Netflix Naysayers: Downside Ahead

Netflix reports another strong quarter, but its momentum may be waning.
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) --


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has been the golden child of the movie sector, but the DVD-by-mail creator could face some tough reviews ahead.

While the company reported yet another quarter of record subscriber growth and earnings that surpassed estimates and upped its full-year outlook, soft revenue sent shares tumbling 11.4% to $106.01 in morning trading.

Netflix also upped its full-year earnings, revenue and subscriber guidance. The company now expects to earn $2.58 to $2.86 a share, from its previous estimate of $2.41 to $2.63 a share. Management anticipates revenue in the range of $2.14 billion to $2.16 billion, up from $2.11 billion to $2.16 billion, and said it will end the year with 17.7 million to 18.5 million subscribers.

The company reported second-quarter earnings of $43.5 million, or 80 cents a share, a 34% surge from a profit of $32.4 million, or 54 cents, in the year prior. This is significantly higher than analysts' estimates of 70 cents.

Netflix ended the quarter with 15 million subscribers, representing a 42% gain from a year ago.

Despite the strong results and indications that momentum is on its side, results were overshadowed by weak sales of $519.8 million, which were shy of Wall Street's forecast of $524 million.

Netflix also noted that it has diminishing top-line visibility the further out it looks, even though it remains confident in its outlook.

There are two competing issues at hand: new subscribers appear to be signing up for the cheaper $8.99 subscription plan to gain access to streaming content, which has contributed to a decline in sales. Netflix's average monthly subscriber bill last quarter was $12.29, down a dollar from $13.29 a year ago.

At the same time, more subscribers are choosing to stream videos rather than order DVDs by mail, which is helping boost margins.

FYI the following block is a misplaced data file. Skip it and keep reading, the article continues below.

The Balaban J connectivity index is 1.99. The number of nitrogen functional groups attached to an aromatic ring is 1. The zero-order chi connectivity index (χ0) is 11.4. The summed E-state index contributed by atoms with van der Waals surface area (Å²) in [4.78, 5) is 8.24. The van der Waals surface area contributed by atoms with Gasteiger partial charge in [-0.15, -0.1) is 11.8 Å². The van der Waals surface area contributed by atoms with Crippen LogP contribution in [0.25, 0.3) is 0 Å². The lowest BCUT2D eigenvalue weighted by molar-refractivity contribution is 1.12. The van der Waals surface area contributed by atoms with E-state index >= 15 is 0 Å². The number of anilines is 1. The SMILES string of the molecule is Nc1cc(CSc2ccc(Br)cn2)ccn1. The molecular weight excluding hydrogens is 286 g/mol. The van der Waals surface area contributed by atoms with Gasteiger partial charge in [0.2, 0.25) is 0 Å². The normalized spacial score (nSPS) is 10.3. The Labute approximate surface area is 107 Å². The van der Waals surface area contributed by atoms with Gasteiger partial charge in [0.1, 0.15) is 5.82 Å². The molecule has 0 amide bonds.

Gross margin reached 48.9% during the quarter, from 45% in the year prior. But Netflix plans on increasing its spending on content, which will limit future increases in gross margins.

It's outlook is also suspicious. "Netflix management expects the company to add as many as 3.5 million subscribers over the next six months, but expects to earn approximately the same net income each of the next two quarters as the company earned in the second-quarter," Wedbush analyst Michael Pachter wrote in a note. "We accept that the company intends to spend a considerably larger amount on content and marketing than it did in the first half of the year, but believe that investors should begin to focus on the lack of leverage in Netflix's business model in order to appreciate our view that the company's shares are overvalued."

While Netflix is expanding its channels of distribution -- beginning to stream movies through


Wii, creating applications for


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devices, and moving into Canada in the fall -- so are its competitors.


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Redbox kiosks continue to attract users with their $1 rental offerings. Reports also surfaced earlier in the week that Coinstar is planning on venturing into the streaming market.

Bloomberg reported that Coinstar is looking to narrow the gap between the number of titles it offers (currently about 200) and Netflix's selection, which includes more than 100,000 titles by mail and 24,000 streaming movies and television shows.


also announced last month that it will launch a paid subscription service to give users access to select current and past TV shows in high definition, including popular series like



The Office


30 Rock

. While this launch wasn't unexpected, it is the first new significant competition for Netflix.

The potential increase in postage and potential elimination of Saturday mail delivery also pose threats to Netflix.

Netflix repurchased 400,000 shares, which could impair earnings if revenue falls and content cost rise, Janney Capital Markets analyst Tony Wible wrote in a note. "

This is a scenario we see unfolding as media fragmentation accelerates and competitive pressures exacerbate."

"The major downside to the story is that Netflix is churning through its addressible market of households at an accelerating rate," Needham analyst Charles Wolf wrote in a note. In order to reach 15 million subscribers install base, for example, Netflix has had to sign up over 28 million subscribers. Wolf estimates that the installed base of subscribers could reach 27 million by the fourth quarter of 2011. By then, Netflix will have churned through 48 million households, over two-thirds of its entire addressable market.

The only real new subscriber additions once its potential household base is saturated will come from new video game console purchases. "We believe Netflix will be challenged to grow its current pace for more than another year," Pachter wrote, "and we expect its premium valuation to collapse."

With its stock more than doubling over the past year, it seems unlikely has much more upswing left.

Netflix Stock Rating Report (NFLX) Rating and Financial Analysis

-Reported by Jeanine Poggi in New York.

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